C.I.: Well, the last DC event is something we all participated in and it was very successful. Speaking for me, I noted that event at The Common Ills. I didn't do a good job of noting other events. I know that Los Angeles had a sizeable turnout but that some are disappointed it wasn't larger. In terms of me, being responsible for my own actions, I don't believe I noted it specifically until after it was over. I did note that actions were going on around the country and include links where people could find events in their area. Speaking for me and being responsible for me, I can't promote everything. So the concern I have is that people realize they have to take responsibility for promotion in their areas. We have several members in the LA area and I apologized to them when they wrote after to express that we could have done more to note the event. They are right. But that is the only problem with various groups and organizations stepping up, some actions may not get noted. So we all need to take responsibilty for getting the word out on actions we are participating in.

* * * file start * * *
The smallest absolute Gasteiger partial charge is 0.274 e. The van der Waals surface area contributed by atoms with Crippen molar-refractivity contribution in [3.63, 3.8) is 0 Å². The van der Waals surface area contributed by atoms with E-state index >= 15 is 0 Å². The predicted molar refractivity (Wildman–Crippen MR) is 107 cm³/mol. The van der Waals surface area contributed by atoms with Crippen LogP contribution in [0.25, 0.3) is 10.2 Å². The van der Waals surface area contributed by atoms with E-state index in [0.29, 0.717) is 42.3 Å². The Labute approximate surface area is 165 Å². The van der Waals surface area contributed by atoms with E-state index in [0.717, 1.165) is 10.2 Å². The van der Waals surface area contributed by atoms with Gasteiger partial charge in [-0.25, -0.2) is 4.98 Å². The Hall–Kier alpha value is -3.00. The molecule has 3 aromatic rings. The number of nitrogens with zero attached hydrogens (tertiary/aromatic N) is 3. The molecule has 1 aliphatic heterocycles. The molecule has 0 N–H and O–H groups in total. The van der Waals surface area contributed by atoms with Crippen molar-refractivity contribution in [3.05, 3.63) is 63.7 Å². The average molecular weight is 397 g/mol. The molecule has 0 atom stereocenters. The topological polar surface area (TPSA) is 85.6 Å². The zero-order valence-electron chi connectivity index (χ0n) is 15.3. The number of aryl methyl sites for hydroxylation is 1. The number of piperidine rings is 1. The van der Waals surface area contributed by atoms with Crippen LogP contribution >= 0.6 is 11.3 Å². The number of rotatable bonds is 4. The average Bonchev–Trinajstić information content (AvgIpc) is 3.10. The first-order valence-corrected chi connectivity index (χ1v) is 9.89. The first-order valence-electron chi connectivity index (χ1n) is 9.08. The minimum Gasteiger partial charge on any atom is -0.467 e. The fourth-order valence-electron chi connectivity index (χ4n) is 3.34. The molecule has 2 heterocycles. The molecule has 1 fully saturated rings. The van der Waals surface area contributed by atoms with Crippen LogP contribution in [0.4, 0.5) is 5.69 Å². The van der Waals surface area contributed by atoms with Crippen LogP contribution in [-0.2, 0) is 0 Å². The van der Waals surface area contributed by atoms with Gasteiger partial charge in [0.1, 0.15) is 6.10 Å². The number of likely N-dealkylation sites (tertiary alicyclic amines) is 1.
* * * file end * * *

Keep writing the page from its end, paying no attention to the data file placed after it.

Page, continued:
Jess: And that's the only concern we had about factions. That people involved grasp that turnout will be depend on how much people work to get the word out. And that those involved get the word out. I'll disagree briefly with C.I., and did in e-mails to LA membrs, by pointing out that none of them pointed out the actions in their area until after the fact. I don't think you wait until afterwards, after you've been silent, and then say, "Why didn't you promote our event?" But that is the only real danger, that people will feel they're being ignored. Often, the event itself will be ignored by the local press. So with factions, which I endorse, the thing I hope everyone will remember is that the people who take part need to get the word out and that, as more actions occur, the numbers will grow. It shouldn't be a competition for turn out, it should be about, did the point get across to those who participated and to those who saw our public action? There are already factions within the peace movement and that hasn't prevented it from growing. New orgs or groups or new actions won't hurt the peace movement, they'll only allow for it to continue to grow. I don't see it as a threat to groups that have already been organizing, or organizing and recognized for that organizing, I think it allows those groups to devote more time to planning their own events.